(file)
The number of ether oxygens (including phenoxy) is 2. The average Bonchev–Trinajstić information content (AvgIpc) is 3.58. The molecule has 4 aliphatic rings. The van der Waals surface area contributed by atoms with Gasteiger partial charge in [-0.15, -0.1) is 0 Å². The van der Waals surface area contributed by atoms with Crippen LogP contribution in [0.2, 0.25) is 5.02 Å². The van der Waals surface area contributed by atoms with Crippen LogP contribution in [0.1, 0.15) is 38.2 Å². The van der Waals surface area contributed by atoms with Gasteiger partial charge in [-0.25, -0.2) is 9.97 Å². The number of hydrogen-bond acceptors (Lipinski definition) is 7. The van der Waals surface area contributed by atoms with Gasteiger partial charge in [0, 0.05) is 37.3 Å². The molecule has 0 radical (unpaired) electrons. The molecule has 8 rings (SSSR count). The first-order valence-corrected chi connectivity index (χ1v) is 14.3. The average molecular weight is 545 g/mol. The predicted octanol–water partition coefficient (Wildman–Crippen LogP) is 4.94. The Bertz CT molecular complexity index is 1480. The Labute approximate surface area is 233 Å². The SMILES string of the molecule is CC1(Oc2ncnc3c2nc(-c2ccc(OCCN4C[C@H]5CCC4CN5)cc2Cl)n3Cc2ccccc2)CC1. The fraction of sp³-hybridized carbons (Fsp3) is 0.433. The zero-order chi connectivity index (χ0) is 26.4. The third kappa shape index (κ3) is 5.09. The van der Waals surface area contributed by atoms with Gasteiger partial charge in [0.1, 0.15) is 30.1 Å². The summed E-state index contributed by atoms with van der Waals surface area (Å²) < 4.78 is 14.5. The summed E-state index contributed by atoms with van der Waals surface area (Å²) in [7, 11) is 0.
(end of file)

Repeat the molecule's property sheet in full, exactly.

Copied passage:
The number of ether oxygens (including phenoxy) is 2. The average Bonchev–Trinajstić information content (AvgIpc) is 3.58. The molecule has 4 aliphatic rings. The van der Waals surface area contributed by atoms with Gasteiger partial charge in [-0.15, -0.1) is 0 Å². The van der Waals surface area contributed by atoms with Crippen LogP contribution in [0.2, 0.25) is 5.02 Å². The van der Waals surface area contributed by atoms with Crippen LogP contribution in [0.1, 0.15) is 38.2 Å². The van der Waals surface area contributed by atoms with Gasteiger partial charge in [-0.25, -0.2) is 9.97 Å². The number of hydrogen-bond acceptors (Lipinski definition) is 7. The van der Waals surface area contributed by atoms with Gasteiger partial charge in [0, 0.05) is 37.3 Å². The molecule has 0 radical (unpaired) electrons. The molecule has 8 rings (SSSR count). The first-order valence-corrected chi connectivity index (χ1v) is 14.3. The average molecular weight is 545 g/mol. The predicted octanol–water partition coefficient (Wildman–Crippen LogP) is 4.94. The Bertz CT molecular complexity index is 1480. The Labute approximate surface area is 233 Å². The SMILES string of the molecule is CC1(Oc2ncnc3c2nc(-c2ccc(OCCN4C[C@H]5CCC4CN5)cc2Cl)n3Cc2ccccc2)CC1. The fraction of sp³-hybridized carbons (Fsp3) is 0.433. The zero-order chi connectivity index (χ0) is 26.4. The third kappa shape index (κ3) is 5.09. The van der Waals surface area contributed by atoms with Gasteiger partial charge in [0.1, 0.15) is 30.1 Å². The summed E-state index contributed by atoms with van der Waals surface area (Å²) < 4.78 is 14.5. The summed E-state index contributed by atoms with van der Waals surface area (Å²) in [7, 11) is 0.